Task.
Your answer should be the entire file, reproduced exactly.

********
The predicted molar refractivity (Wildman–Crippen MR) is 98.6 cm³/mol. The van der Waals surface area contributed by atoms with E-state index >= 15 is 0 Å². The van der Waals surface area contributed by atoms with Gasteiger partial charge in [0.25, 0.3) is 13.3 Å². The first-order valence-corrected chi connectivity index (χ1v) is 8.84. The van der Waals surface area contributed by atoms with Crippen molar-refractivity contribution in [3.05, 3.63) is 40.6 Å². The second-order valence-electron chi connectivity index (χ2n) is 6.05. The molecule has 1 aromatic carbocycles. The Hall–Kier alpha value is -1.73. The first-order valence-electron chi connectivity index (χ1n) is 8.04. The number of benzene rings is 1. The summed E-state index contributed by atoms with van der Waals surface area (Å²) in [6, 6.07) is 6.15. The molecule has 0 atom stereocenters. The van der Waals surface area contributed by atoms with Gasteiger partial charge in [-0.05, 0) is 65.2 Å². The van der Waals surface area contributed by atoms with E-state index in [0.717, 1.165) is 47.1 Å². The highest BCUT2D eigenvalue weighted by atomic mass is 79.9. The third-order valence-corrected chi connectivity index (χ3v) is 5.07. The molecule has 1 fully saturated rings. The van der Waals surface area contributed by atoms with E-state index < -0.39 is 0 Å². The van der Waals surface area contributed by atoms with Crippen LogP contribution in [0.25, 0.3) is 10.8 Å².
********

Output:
The predicted molar refractivity (Wildman–Crippen MR) is 98.6 cm³/mol. The van der Waals surface area contributed by atoms with E-state index >= 15 is 0 Å². The van der Waals surface area contributed by atoms with Gasteiger partial charge in [0.25, 0.3) is 13.3 Å². The first-order valence-corrected chi connectivity index (χ1v) is 8.84. The van der Waals surface area contributed by atoms with Crippen molar-refractivity contribution in [3.05, 3.63) is 40.6 Å². The second-order valence-electron chi connectivity index (χ2n) is 6.05. The molecule has 1 aromatic carbocycles. The Hall–Kier alpha value is -1.73. The first-order valence-electron chi connectivity index (χ1n) is 8.04. The number of benzene rings is 1. The summed E-state index contributed by atoms with van der Waals surface area (Å²) in [6, 6.07) is 6.15. The molecule has 0 atom stereocenters. The van der Waals surface area contributed by atoms with Gasteiger partial charge in [-0.05, 0) is 65.2 Å². The van der Waals surface area contributed by atoms with E-state index in [0.717, 1.165) is 47.1 Å². The highest BCUT2D eigenvalue weighted by atomic mass is 79.9. The third-order valence-corrected chi connectivity index (χ3v) is 5.07. The molecule has 1 fully saturated rings. The van der Waals surface area contributed by atoms with E-state index < -0.39 is 0 Å². The van der Waals surface area contributed by atoms with Crippen LogP contribution in [0.25, 0.3) is 10.8 Å².